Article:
here The oldest part of this church is the tower which is roughly circa 1200. Originally it was detached from the body of the church, and was used as a refuge for the parishioners during troubled times – the walls are a very solid and reassuring six feet thick.
http://www.maggiejeans.com/?educ=maps25 Under the terms of the will of Lady Margaret Hawkins, Lady of the Bedchamber to Queen Elizabeth l and second wife of Sir John Hawkins, the Elizabethan sailor and adventurer, and also a Vaughan from Hergest Court, it was decreed that pupils of the nearby free school (Lady Hawkins School) should attend the church every Sunday, and then on the following day give an account of what they had learnt.
This is a simple Norman font, near to which is a baptismal “tank” which was frequently used for adults in the eighteenth century.
John Morris, died 3rd March 1812 aged 76. Also Anne his wife who died 3rd November 1775 aged 45
An extravagant alabaster tomb for Thomas Vaughan of Hergest Court, who was killed at the battle of Banbury in 1469. His body was returned to Kington, and he now lies with his wife Ellen Gethin, or Ellen the Terrible!!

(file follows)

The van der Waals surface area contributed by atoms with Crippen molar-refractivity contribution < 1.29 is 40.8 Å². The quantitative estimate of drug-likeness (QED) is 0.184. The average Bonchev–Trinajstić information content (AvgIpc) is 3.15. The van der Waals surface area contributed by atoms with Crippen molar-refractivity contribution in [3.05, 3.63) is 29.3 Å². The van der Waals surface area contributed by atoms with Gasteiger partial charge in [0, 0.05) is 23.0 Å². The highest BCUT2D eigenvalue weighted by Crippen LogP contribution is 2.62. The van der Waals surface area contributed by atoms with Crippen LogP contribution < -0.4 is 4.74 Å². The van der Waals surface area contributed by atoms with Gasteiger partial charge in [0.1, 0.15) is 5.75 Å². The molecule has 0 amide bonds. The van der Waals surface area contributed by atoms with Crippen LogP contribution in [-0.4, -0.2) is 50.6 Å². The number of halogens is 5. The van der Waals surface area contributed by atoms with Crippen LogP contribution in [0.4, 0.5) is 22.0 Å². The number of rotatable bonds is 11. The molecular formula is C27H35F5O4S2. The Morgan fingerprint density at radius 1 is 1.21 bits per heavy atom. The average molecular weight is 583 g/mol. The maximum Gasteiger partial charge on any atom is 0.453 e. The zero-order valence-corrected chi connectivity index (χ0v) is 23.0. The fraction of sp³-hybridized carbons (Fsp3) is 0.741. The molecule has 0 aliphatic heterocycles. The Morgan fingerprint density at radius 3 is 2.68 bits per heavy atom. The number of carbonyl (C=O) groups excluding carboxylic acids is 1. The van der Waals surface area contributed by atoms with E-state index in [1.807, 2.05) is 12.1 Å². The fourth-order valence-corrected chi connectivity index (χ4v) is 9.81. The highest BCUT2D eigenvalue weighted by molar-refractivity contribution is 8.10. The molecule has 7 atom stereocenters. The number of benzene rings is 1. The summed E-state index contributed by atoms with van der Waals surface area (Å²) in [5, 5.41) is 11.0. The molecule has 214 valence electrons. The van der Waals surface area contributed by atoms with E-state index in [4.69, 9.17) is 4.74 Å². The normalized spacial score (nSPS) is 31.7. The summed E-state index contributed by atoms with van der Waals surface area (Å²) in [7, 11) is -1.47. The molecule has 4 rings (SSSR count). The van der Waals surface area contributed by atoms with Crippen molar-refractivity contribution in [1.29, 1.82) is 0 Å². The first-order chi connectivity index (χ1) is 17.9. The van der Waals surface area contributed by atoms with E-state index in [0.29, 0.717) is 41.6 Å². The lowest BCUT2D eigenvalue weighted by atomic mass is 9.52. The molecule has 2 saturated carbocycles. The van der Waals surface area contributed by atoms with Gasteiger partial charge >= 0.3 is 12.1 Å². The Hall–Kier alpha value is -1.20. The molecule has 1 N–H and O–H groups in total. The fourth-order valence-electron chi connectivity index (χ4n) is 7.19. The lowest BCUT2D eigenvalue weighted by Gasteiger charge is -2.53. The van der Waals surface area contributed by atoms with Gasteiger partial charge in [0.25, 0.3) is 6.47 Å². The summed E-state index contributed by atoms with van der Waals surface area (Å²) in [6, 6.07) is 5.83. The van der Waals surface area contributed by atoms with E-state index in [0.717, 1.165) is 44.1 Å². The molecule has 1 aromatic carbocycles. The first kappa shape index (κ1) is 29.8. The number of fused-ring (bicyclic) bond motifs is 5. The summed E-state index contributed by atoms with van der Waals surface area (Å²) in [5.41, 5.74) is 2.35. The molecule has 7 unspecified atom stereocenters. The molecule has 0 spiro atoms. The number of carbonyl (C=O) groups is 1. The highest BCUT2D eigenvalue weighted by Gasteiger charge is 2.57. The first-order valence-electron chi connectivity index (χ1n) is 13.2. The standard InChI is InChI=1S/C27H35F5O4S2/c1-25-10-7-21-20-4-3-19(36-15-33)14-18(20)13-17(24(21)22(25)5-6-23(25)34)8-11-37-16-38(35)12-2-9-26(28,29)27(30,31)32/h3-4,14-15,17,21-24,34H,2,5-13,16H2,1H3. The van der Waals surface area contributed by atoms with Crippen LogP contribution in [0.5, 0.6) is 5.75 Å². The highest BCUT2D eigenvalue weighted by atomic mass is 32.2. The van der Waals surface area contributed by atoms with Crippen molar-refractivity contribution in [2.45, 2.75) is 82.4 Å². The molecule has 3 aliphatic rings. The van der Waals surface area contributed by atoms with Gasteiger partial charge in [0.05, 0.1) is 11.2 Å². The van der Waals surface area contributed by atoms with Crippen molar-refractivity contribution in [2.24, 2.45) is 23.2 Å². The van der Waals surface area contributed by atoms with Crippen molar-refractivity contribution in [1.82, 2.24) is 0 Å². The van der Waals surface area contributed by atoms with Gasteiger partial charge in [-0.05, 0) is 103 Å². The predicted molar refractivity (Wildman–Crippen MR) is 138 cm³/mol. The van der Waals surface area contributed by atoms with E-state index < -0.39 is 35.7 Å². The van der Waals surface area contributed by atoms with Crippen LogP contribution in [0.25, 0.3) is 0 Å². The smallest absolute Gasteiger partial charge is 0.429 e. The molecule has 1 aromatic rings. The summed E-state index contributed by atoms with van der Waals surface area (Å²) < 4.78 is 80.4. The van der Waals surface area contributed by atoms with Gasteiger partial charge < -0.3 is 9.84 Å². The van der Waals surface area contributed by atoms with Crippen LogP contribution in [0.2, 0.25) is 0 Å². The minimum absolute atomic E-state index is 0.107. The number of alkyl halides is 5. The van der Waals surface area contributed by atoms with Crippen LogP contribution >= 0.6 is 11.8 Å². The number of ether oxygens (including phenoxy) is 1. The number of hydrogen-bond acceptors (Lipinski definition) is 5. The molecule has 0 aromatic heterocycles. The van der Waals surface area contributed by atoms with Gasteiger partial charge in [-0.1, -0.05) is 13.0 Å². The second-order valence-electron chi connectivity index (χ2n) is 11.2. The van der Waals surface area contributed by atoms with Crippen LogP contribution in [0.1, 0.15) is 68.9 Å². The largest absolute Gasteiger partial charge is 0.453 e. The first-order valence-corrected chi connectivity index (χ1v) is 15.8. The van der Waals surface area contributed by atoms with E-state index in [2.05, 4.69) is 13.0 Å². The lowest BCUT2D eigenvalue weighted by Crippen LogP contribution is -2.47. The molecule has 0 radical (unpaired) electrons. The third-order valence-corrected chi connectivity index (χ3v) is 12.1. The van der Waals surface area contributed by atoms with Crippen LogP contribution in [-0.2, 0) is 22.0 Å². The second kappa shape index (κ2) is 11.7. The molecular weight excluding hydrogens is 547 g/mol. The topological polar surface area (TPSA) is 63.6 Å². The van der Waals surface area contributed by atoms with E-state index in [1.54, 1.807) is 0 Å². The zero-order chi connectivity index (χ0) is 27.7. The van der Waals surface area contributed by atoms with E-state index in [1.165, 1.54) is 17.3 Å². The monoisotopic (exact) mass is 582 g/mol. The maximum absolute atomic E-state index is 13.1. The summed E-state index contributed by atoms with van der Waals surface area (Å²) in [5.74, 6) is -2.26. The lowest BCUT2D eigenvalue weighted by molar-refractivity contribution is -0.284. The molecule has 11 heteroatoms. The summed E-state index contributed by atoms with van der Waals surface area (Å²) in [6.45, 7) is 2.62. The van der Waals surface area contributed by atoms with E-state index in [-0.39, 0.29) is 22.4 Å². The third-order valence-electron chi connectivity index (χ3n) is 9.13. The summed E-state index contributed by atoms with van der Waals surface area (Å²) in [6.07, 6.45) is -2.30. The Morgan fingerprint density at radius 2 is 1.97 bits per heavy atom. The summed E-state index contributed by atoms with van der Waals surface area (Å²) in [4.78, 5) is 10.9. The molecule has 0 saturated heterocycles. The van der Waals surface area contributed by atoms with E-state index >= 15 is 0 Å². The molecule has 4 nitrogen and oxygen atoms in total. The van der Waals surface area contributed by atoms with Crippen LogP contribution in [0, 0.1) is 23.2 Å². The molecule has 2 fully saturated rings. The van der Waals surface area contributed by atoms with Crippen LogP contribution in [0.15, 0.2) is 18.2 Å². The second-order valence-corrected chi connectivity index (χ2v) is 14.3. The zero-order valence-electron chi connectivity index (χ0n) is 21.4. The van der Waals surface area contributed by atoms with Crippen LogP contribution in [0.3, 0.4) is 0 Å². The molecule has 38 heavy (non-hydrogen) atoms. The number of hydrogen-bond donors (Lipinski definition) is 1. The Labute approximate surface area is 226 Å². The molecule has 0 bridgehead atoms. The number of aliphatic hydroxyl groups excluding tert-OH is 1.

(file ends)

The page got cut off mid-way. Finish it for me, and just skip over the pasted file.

In 1845 the Hon. Miss Harley directed Mr. B. Jennings, a sculptor of Hereford, to restore the tomb which had fallen into disrepair, and also to erect strong iron railings around the tomb.
Richard Fencott, late of Winforton Court, died 26th January 1809 aged 55, also Elizabeth his wife who died 19th January 1836 aged 71
In the aisle opposite this place are deposited the remains of Philip Turner, late of Scutt Mill, and Rebecca his wife. She died 12th October 1762 aged 23 and he died 14th December 1798 aged 64
Lovely brass plaque in memory of Albert, 4th son of Francis and Jane Parker, born 18 March 1853, who with 78 others was lost in the ship “British Admiral” in Bass Straight on 23 May 1874
Other Memorials include one for Cassandra Davies, a spinster of the parish who decreed that five pounds was to be distributed every year on 26th March to the “most antient, indigent, and necessitous parishioners”. Another inscription relates how Richard Meredith in 1777 left £24 per year to be given “in bread monthly and distributed amongst the poor housekeepers who were not suppoted by the Parish as paupers, on the first Sunday of every month”.